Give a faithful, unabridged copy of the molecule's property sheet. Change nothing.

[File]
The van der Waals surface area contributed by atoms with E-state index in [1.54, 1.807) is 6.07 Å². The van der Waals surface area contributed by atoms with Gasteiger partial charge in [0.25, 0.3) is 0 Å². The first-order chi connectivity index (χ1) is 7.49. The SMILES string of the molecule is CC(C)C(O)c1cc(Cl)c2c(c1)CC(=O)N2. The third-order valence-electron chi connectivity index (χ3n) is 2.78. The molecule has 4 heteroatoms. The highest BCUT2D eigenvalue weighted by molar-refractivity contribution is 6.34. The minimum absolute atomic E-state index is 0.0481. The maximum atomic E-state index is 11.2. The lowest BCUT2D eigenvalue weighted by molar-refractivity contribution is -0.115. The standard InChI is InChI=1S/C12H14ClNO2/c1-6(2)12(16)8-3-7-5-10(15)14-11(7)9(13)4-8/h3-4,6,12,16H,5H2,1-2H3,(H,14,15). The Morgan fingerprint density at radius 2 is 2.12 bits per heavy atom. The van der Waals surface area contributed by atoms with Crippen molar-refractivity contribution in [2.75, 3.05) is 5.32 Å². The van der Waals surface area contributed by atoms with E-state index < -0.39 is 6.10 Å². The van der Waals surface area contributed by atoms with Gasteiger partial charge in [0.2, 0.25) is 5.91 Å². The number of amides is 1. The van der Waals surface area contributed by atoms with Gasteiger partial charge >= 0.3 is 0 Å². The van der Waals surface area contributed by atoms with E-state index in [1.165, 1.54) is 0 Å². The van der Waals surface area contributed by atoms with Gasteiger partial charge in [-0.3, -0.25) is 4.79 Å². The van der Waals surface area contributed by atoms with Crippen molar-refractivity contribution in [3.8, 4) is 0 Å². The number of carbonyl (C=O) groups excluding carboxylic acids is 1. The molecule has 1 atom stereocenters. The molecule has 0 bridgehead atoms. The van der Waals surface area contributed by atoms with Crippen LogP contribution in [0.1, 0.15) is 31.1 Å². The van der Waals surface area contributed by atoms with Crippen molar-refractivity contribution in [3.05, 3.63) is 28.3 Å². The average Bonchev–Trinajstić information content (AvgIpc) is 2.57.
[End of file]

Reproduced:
The van der Waals surface area contributed by atoms with E-state index in [1.54, 1.807) is 6.07 Å². The van der Waals surface area contributed by atoms with Gasteiger partial charge in [0.25, 0.3) is 0 Å². The first-order chi connectivity index (χ1) is 7.49. The SMILES string of the molecule is CC(C)C(O)c1cc(Cl)c2c(c1)CC(=O)N2. The third-order valence-electron chi connectivity index (χ3n) is 2.78. The molecule has 4 heteroatoms. The highest BCUT2D eigenvalue weighted by molar-refractivity contribution is 6.34. The minimum absolute atomic E-state index is 0.0481. The maximum atomic E-state index is 11.2. The lowest BCUT2D eigenvalue weighted by molar-refractivity contribution is -0.115. The standard InChI is InChI=1S/C12H14ClNO2/c1-6(2)12(16)8-3-7-5-10(15)14-11(7)9(13)4-8/h3-4,6,12,16H,5H2,1-2H3,(H,14,15). The Morgan fingerprint density at radius 2 is 2.12 bits per heavy atom. The van der Waals surface area contributed by atoms with Crippen molar-refractivity contribution in [2.75, 3.05) is 5.32 Å². The van der Waals surface area contributed by atoms with E-state index < -0.39 is 6.10 Å². The van der Waals surface area contributed by atoms with Gasteiger partial charge in [0.2, 0.25) is 5.91 Å². The number of amides is 1. The van der Waals surface area contributed by atoms with Gasteiger partial charge >= 0.3 is 0 Å². The van der Waals surface area contributed by atoms with E-state index in [1.165, 1.54) is 0 Å². The van der Waals surface area contributed by atoms with Gasteiger partial charge in [-0.3, -0.25) is 4.79 Å². The van der Waals surface area contributed by atoms with Crippen molar-refractivity contribution in [3.8, 4) is 0 Å². The number of carbonyl (C=O) groups excluding carboxylic acids is 1. The molecule has 1 atom stereocenters. The molecule has 0 bridgehead atoms. The van der Waals surface area contributed by atoms with Crippen LogP contribution in [0.1, 0.15) is 31.1 Å². The van der Waals surface area contributed by atoms with Crippen molar-refractivity contribution in [3.05, 3.63) is 28.3 Å². The average Bonchev–Trinajstić information content (AvgIpc) is 2.57.